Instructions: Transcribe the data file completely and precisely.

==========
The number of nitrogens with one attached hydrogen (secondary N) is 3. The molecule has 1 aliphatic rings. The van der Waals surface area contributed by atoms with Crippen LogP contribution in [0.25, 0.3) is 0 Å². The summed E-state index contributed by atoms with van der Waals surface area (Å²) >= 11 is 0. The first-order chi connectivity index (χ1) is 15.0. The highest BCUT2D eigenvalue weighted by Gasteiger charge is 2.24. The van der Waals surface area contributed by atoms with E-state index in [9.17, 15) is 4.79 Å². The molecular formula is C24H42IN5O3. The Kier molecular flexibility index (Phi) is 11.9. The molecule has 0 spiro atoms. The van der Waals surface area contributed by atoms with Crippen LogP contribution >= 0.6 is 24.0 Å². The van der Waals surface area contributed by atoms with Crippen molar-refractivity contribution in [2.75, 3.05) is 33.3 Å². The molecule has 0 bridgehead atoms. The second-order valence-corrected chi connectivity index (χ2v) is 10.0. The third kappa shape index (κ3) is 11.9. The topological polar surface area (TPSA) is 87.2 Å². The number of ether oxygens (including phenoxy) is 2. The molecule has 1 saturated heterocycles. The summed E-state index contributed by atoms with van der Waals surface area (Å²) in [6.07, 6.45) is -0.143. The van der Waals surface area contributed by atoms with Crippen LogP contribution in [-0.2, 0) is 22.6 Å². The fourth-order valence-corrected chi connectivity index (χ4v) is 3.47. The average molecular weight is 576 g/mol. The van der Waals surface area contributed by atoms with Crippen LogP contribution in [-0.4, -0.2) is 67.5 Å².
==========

The number of nitrogens with one attached hydrogen (secondary N) is 3. The molecule has 1 aliphatic rings. The van der Waals surface area contributed by atoms with Crippen LogP contribution in [0.25, 0.3) is 0 Å². The summed E-state index contributed by atoms with van der Waals surface area (Å²) >= 11 is 0. The first-order chi connectivity index (χ1) is 15.0. The highest BCUT2D eigenvalue weighted by Gasteiger charge is 2.24. The van der Waals surface area contributed by atoms with E-state index in [9.17, 15) is 4.79 Å². The molecular formula is C24H42IN5O3. The Kier molecular flexibility index (Phi) is 11.9. The molecule has 0 spiro atoms. The van der Waals surface area contributed by atoms with Crippen LogP contribution >= 0.6 is 24.0 Å². The van der Waals surface area contributed by atoms with Crippen molar-refractivity contribution in [2.75, 3.05) is 33.3 Å². The molecule has 0 bridgehead atoms. The second-order valence-corrected chi connectivity index (χ2v) is 10.0. The third kappa shape index (κ3) is 11.9. The topological polar surface area (TPSA) is 87.2 Å². The number of ether oxygens (including phenoxy) is 2. The molecule has 1 saturated heterocycles. The summed E-state index contributed by atoms with van der Waals surface area (Å²) in [6.07, 6.45) is -0.143. The van der Waals surface area contributed by atoms with Crippen LogP contribution in [-0.2, 0) is 22.6 Å². The fourth-order valence-corrected chi connectivity index (χ4v) is 3.47. The average molecular weight is 576 g/mol. The van der Waals surface area contributed by atoms with Crippen LogP contribution in [-0.4, -0.2) is 67.5 Å².